Chicago’s Million Dollar Blocks
About the website…
Noting that incarceration rates intensely affect communities of color adversely and disproportionally, and that the issue isn’t just confined to Illinois, we share the following map.
A war on neighborhoods
Illinois spending on incarceration is ineffective & costly to all. There are better ways to invest public dollars.
We hand out harsh sentences for all types of offenses. We give these sentences, overwhelmingly, to Chicagoans who live in our segregated, low-income neighborhoods on the west and south sides. This amounts to a war on neighborhoods.
Research and evidence
Incarceration has had a devastating impact on low-income African-American neighborhoods.
Starting with the identification of “million-dollar blocks” in the early 2000s, researchers have been identifying “hot spots” for mass incarceration. From this analysis, an emerging consensus has developed: incarceration has had a devastating impact on low-income African-American neighborhoods. Meanwhile, more affluent and white areas have gone largely unscathed.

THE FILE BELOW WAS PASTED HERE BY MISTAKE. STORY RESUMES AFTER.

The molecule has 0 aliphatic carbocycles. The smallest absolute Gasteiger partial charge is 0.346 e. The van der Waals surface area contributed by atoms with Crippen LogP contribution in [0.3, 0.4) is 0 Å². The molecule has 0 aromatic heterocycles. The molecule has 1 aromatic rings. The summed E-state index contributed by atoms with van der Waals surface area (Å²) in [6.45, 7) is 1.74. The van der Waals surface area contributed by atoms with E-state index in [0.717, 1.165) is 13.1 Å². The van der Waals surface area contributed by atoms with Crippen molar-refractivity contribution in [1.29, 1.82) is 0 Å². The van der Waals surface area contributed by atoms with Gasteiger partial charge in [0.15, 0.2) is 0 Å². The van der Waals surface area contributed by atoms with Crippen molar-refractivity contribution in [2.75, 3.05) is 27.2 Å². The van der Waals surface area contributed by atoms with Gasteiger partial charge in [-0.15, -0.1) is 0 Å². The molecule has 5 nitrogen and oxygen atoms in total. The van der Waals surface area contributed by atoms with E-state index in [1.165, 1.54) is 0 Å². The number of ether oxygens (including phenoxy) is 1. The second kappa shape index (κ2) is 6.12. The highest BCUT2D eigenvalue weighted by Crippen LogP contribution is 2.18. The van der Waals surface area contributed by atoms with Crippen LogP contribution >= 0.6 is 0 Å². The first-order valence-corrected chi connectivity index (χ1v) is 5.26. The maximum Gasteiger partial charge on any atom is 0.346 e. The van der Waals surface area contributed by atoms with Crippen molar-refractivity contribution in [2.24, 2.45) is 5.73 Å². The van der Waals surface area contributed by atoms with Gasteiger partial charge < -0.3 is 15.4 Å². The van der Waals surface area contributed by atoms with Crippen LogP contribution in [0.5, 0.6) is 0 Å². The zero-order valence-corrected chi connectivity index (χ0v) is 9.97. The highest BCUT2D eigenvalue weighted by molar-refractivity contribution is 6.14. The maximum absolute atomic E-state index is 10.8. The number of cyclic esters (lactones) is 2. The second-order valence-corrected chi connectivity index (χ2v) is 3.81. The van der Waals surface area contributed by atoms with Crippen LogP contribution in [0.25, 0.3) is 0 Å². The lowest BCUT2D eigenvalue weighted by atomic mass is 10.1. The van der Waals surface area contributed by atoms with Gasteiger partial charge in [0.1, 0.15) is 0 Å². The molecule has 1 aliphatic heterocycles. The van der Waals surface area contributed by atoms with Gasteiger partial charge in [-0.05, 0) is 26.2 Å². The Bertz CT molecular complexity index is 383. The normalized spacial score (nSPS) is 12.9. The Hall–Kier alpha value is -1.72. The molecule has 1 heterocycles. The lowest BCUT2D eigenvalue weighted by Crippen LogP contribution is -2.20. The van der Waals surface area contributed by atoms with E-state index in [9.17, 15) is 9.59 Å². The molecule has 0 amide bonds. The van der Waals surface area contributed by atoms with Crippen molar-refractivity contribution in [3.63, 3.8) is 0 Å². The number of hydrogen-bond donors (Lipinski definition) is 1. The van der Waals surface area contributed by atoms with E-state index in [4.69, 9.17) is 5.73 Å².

Nowhere is this national trend more clear than in Chicago
Not only are the highest incarceration rates concentrated on the city’s west and south sides, but this spatial unevenness has held constant for more than two decades. 1 As a result, most urban residents with felony convictions come from and return to a small number of neighborhoods. The impact on residents is dramatic. In parts of Chicago’s West Side, nearly 70 percent of men between ages 18 and 54 are likely to have been subject to the criminal justice system.
We are unjustly punishing people for their circumstances, not just their actions
Though mass incarceration definitely targets specific places, it is driven by much more than the behavior of people within any given locale. Research has made clear that local crime levels are not purely responsible for incarceration rates. 3 In other words, we are not simply punishing people for the crimes they commit. We are also punishing them for the places where they live, the schools that failed them and the employers that rejected them. And, without question, we are punishing them for the darkness of their skin. These factors work together to shape who gets portrayed as a criminal, and who escapes such portrayals.